|Prentice Hall Earth Science. Engelwood Cliffs, NJ: Prentice Hall, 1987: 73.||"Gas particles in the corona can reach temperatures of up to 1,700,000 °C"||1,700,000 K|
|"Sun."Compton's Encyclopedia. Chicago: Compton's, 1996: 708.||"The corona has a temperature of about 2,000,000 K"||2,000,000 K|
|Clark, Stuart. Stars and Atoms. New York: Oxford University Press, 1995: 106.||"1,000,000 K at the outer atmosphere (the corona)"||1,000,000 K|
|"The Sun." World Book Encyclopedia. Chicago: Childcraft, 1977: 784c.||"Above the chromosphere is a region called the corona which has a temperature from 2,000,000 °F - 3,000,000 °F"||1,100,000 K
|Soper, Davison. Corona. University of Oregon, 1999.||"It is very hot (106 K)"||1,000,000 K|
The sun is made up of four layers. The main layer is the innermost called the core. Just above the core is the photosphere, above that the chromosphere, and above that the corona; the outer most layer of the sun's atmosphere. The temperature of the corona is the second highest of all the other layers of the sun topped only by the temperature of the core.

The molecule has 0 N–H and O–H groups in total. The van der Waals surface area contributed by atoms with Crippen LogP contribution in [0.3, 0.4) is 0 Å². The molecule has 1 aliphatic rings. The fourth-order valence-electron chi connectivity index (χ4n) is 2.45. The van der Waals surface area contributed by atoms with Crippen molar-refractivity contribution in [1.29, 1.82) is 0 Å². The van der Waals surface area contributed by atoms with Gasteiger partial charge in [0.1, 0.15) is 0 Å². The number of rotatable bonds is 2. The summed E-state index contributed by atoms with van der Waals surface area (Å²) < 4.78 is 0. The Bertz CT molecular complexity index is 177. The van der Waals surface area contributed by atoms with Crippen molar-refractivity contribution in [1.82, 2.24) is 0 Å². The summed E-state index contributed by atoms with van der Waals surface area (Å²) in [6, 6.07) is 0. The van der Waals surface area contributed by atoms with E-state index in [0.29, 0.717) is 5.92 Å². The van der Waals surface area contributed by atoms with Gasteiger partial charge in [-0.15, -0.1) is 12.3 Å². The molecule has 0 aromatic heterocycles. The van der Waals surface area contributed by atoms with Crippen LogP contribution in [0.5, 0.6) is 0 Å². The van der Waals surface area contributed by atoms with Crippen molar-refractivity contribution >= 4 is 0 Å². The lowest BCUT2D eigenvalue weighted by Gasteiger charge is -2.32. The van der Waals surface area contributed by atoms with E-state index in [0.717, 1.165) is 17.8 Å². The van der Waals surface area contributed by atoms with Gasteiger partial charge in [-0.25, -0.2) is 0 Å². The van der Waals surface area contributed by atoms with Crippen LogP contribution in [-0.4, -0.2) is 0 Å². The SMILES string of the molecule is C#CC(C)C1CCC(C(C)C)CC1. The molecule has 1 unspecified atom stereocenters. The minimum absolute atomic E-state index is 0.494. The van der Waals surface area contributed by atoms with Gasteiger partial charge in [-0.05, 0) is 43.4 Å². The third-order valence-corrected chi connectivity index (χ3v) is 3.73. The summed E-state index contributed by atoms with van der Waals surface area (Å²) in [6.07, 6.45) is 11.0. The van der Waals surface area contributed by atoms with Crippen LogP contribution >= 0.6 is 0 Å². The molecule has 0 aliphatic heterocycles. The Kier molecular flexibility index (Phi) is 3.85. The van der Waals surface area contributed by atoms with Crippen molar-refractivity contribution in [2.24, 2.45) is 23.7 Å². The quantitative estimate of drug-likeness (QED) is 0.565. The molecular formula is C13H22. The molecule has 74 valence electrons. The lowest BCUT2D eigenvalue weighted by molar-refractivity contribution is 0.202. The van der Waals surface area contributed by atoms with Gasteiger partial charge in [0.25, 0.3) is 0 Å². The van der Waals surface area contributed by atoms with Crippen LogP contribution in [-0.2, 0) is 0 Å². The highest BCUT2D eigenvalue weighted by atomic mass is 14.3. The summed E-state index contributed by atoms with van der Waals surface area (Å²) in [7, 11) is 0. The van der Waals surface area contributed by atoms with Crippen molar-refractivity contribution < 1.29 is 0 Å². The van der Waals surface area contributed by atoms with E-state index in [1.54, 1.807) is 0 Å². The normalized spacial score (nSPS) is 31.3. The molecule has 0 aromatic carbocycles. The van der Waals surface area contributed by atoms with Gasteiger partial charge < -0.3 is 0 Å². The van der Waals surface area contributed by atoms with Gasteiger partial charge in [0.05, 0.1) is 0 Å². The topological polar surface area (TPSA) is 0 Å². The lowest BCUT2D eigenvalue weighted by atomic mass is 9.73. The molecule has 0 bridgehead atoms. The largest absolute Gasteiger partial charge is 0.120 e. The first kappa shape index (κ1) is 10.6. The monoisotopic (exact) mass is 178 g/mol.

In doing the research I noted that the temperature of the corona was mostly recorded in a range such as 1,000,000 to 2,000,000 K, whereas the temperatures of the other layers were more exact numbers. This is because the temperature drops slowly as you move from the corona into space. The variance in temperature is also due to the fact that the sun's corona has no defined boundary. So where one person measured can be further out than another leading to that person determining a lower temperature. Though the corona's temperature is high it's molecules are so far apart that the gases release little heat. If a person were to stand on the sun's corona they wouldn't burn, they would freeze in the near vacuum of the corona.
C'Cora Thomas -- 2000